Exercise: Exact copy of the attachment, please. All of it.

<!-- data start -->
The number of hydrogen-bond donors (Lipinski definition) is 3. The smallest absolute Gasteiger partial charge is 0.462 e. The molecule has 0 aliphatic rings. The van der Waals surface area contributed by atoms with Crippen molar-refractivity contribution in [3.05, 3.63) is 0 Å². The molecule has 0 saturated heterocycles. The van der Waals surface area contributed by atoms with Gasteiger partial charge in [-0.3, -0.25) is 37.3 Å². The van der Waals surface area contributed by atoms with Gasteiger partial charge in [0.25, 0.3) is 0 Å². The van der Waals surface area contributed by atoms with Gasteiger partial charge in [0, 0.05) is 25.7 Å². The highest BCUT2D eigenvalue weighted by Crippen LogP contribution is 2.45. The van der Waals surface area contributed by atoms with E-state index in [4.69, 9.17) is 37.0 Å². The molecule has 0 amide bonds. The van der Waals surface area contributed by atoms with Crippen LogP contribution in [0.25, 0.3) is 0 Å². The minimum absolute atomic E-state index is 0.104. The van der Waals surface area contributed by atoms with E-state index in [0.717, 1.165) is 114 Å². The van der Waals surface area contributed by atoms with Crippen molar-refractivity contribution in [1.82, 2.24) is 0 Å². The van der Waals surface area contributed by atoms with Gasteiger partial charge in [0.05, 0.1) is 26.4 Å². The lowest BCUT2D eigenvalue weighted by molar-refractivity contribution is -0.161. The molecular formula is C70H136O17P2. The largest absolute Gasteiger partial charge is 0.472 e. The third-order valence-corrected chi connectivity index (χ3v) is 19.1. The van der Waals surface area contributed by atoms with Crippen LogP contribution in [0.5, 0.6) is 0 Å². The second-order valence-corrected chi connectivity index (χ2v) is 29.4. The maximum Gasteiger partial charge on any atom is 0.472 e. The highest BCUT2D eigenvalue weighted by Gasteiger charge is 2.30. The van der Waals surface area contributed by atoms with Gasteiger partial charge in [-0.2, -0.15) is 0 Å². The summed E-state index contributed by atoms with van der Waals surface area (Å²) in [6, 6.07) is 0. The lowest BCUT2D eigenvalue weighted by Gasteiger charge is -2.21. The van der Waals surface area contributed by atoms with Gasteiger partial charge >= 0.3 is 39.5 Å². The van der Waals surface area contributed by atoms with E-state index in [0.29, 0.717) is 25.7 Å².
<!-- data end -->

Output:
The number of hydrogen-bond donors (Lipinski definition) is 3. The smallest absolute Gasteiger partial charge is 0.462 e. The molecule has 0 aliphatic rings. The van der Waals surface area contributed by atoms with Crippen molar-refractivity contribution in [3.05, 3.63) is 0 Å². The molecule has 0 saturated heterocycles. The van der Waals surface area contributed by atoms with Gasteiger partial charge in [-0.3, -0.25) is 37.3 Å². The van der Waals surface area contributed by atoms with Gasteiger partial charge in [0.25, 0.3) is 0 Å². The van der Waals surface area contributed by atoms with Gasteiger partial charge in [0, 0.05) is 25.7 Å². The highest BCUT2D eigenvalue weighted by Crippen LogP contribution is 2.45. The van der Waals surface area contributed by atoms with E-state index in [4.69, 9.17) is 37.0 Å². The molecule has 0 amide bonds. The van der Waals surface area contributed by atoms with Crippen LogP contribution in [0.25, 0.3) is 0 Å². The minimum absolute atomic E-state index is 0.104. The van der Waals surface area contributed by atoms with E-state index in [0.717, 1.165) is 114 Å². The van der Waals surface area contributed by atoms with Crippen molar-refractivity contribution in [1.82, 2.24) is 0 Å². The van der Waals surface area contributed by atoms with Gasteiger partial charge in [0.05, 0.1) is 26.4 Å². The lowest BCUT2D eigenvalue weighted by molar-refractivity contribution is -0.161. The molecular formula is C70H136O17P2. The largest absolute Gasteiger partial charge is 0.472 e. The third-order valence-corrected chi connectivity index (χ3v) is 19.1. The van der Waals surface area contributed by atoms with Crippen LogP contribution in [0.5, 0.6) is 0 Å². The second-order valence-corrected chi connectivity index (χ2v) is 29.4. The maximum Gasteiger partial charge on any atom is 0.472 e. The highest BCUT2D eigenvalue weighted by Gasteiger charge is 2.30. The van der Waals surface area contributed by atoms with Gasteiger partial charge in [-0.2, -0.15) is 0 Å². The summed E-state index contributed by atoms with van der Waals surface area (Å²) in [6, 6.07) is 0. The lowest BCUT2D eigenvalue weighted by Gasteiger charge is -2.21. The van der Waals surface area contributed by atoms with Gasteiger partial charge >= 0.3 is 39.5 Å². The van der Waals surface area contributed by atoms with E-state index in [0.29, 0.717) is 25.7 Å².